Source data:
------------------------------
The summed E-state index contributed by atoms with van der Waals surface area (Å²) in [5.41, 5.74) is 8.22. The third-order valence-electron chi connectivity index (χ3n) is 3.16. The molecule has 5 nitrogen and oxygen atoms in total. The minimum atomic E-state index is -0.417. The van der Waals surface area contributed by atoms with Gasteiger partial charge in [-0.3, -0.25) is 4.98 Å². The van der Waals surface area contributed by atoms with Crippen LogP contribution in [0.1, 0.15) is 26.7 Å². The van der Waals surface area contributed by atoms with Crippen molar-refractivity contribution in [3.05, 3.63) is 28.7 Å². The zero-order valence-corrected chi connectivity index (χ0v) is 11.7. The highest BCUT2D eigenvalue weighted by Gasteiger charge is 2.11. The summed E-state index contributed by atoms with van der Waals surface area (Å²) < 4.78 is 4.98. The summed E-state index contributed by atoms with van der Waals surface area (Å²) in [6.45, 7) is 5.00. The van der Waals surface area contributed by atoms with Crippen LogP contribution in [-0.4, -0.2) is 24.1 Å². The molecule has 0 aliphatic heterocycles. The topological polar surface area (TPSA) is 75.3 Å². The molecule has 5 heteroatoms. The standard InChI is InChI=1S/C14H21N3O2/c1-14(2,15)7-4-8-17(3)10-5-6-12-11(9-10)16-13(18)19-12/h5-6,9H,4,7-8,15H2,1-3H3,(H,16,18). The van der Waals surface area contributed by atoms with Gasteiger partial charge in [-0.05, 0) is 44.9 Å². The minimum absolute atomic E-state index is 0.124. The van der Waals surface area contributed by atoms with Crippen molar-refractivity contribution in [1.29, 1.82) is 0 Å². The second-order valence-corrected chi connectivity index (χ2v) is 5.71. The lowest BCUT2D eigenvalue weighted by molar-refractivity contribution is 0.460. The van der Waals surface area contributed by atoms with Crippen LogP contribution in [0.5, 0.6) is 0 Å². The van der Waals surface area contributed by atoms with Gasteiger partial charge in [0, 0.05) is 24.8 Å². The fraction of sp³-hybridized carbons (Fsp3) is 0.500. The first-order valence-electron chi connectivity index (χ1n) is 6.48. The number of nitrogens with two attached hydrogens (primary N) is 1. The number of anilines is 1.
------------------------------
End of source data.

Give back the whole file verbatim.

The summed E-state index contributed by atoms with van der Waals surface area (Å²) in [5.41, 5.74) is 8.22. The third-order valence-electron chi connectivity index (χ3n) is 3.16. The molecule has 5 nitrogen and oxygen atoms in total. The minimum atomic E-state index is -0.417. The van der Waals surface area contributed by atoms with Gasteiger partial charge in [-0.3, -0.25) is 4.98 Å². The van der Waals surface area contributed by atoms with Crippen LogP contribution in [0.1, 0.15) is 26.7 Å². The van der Waals surface area contributed by atoms with Crippen molar-refractivity contribution in [3.05, 3.63) is 28.7 Å². The zero-order valence-corrected chi connectivity index (χ0v) is 11.7. The highest BCUT2D eigenvalue weighted by Gasteiger charge is 2.11. The summed E-state index contributed by atoms with van der Waals surface area (Å²) < 4.78 is 4.98. The summed E-state index contributed by atoms with van der Waals surface area (Å²) in [6.45, 7) is 5.00. The van der Waals surface area contributed by atoms with Crippen LogP contribution in [-0.4, -0.2) is 24.1 Å². The molecule has 0 aliphatic heterocycles. The topological polar surface area (TPSA) is 75.3 Å². The molecule has 5 heteroatoms. The standard InChI is InChI=1S/C14H21N3O2/c1-14(2,15)7-4-8-17(3)10-5-6-12-11(9-10)16-13(18)19-12/h5-6,9H,4,7-8,15H2,1-3H3,(H,16,18). The van der Waals surface area contributed by atoms with Gasteiger partial charge in [-0.05, 0) is 44.9 Å². The minimum absolute atomic E-state index is 0.124. The van der Waals surface area contributed by atoms with Crippen molar-refractivity contribution in [1.29, 1.82) is 0 Å². The second-order valence-corrected chi connectivity index (χ2v) is 5.71. The lowest BCUT2D eigenvalue weighted by molar-refractivity contribution is 0.460. The van der Waals surface area contributed by atoms with Crippen LogP contribution in [0.5, 0.6) is 0 Å². The van der Waals surface area contributed by atoms with Gasteiger partial charge in [0, 0.05) is 24.8 Å². The fraction of sp³-hybridized carbons (Fsp3) is 0.500. The first-order valence-electron chi connectivity index (χ1n) is 6.48. The number of nitrogens with two attached hydrogens (primary N) is 1. The number of anilines is 1.